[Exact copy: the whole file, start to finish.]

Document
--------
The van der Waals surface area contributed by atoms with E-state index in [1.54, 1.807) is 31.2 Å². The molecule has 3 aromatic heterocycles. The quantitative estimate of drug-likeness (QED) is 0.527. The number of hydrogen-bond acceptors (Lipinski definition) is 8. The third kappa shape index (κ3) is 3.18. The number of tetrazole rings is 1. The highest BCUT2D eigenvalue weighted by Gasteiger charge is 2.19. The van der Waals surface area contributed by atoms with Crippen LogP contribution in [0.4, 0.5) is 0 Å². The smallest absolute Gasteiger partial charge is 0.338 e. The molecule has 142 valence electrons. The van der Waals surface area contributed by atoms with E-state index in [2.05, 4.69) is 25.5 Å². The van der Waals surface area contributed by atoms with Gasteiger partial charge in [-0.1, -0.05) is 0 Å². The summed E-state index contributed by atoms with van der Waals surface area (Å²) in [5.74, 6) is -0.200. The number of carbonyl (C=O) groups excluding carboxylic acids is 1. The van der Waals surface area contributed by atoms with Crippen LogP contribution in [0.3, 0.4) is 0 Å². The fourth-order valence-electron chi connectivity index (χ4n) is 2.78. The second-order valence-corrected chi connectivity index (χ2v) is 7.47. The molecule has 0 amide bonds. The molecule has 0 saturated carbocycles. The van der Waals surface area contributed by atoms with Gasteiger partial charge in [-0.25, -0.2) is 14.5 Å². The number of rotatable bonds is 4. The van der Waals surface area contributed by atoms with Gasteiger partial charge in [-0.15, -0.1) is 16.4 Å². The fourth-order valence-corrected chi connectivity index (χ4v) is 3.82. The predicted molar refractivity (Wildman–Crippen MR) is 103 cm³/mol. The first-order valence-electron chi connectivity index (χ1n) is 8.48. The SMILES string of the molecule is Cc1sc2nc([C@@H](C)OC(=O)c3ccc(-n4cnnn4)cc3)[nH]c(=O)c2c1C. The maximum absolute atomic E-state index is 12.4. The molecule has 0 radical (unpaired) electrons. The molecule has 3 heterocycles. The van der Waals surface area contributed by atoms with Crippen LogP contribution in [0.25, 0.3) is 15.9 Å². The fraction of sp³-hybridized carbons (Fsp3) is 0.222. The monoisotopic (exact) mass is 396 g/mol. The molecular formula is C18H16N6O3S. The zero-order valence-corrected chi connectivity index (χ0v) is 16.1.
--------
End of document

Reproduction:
The van der Waals surface area contributed by atoms with E-state index in [1.54, 1.807) is 31.2 Å². The molecule has 3 aromatic heterocycles. The quantitative estimate of drug-likeness (QED) is 0.527. The number of hydrogen-bond acceptors (Lipinski definition) is 8. The third kappa shape index (κ3) is 3.18. The number of tetrazole rings is 1. The highest BCUT2D eigenvalue weighted by Gasteiger charge is 2.19. The van der Waals surface area contributed by atoms with Crippen LogP contribution in [0.4, 0.5) is 0 Å². The smallest absolute Gasteiger partial charge is 0.338 e. The molecule has 142 valence electrons. The van der Waals surface area contributed by atoms with E-state index in [2.05, 4.69) is 25.5 Å². The van der Waals surface area contributed by atoms with Gasteiger partial charge in [-0.1, -0.05) is 0 Å². The summed E-state index contributed by atoms with van der Waals surface area (Å²) in [5.74, 6) is -0.200. The number of carbonyl (C=O) groups excluding carboxylic acids is 1. The van der Waals surface area contributed by atoms with Crippen LogP contribution in [0.3, 0.4) is 0 Å². The fourth-order valence-electron chi connectivity index (χ4n) is 2.78. The second-order valence-corrected chi connectivity index (χ2v) is 7.47. The molecule has 0 amide bonds. The molecule has 0 saturated carbocycles. The van der Waals surface area contributed by atoms with Gasteiger partial charge in [-0.25, -0.2) is 14.5 Å². The number of rotatable bonds is 4. The van der Waals surface area contributed by atoms with Gasteiger partial charge in [-0.15, -0.1) is 16.4 Å². The fourth-order valence-corrected chi connectivity index (χ4v) is 3.82. The predicted molar refractivity (Wildman–Crippen MR) is 103 cm³/mol. The first-order valence-electron chi connectivity index (χ1n) is 8.48. The SMILES string of the molecule is Cc1sc2nc([C@@H](C)OC(=O)c3ccc(-n4cnnn4)cc3)[nH]c(=O)c2c1C. The maximum absolute atomic E-state index is 12.4. The molecule has 0 radical (unpaired) electrons. The molecule has 3 heterocycles. The van der Waals surface area contributed by atoms with Crippen LogP contribution in [0.25, 0.3) is 15.9 Å². The fraction of sp³-hybridized carbons (Fsp3) is 0.222. The monoisotopic (exact) mass is 396 g/mol. The molecular formula is C18H16N6O3S. The zero-order valence-corrected chi connectivity index (χ0v) is 16.1.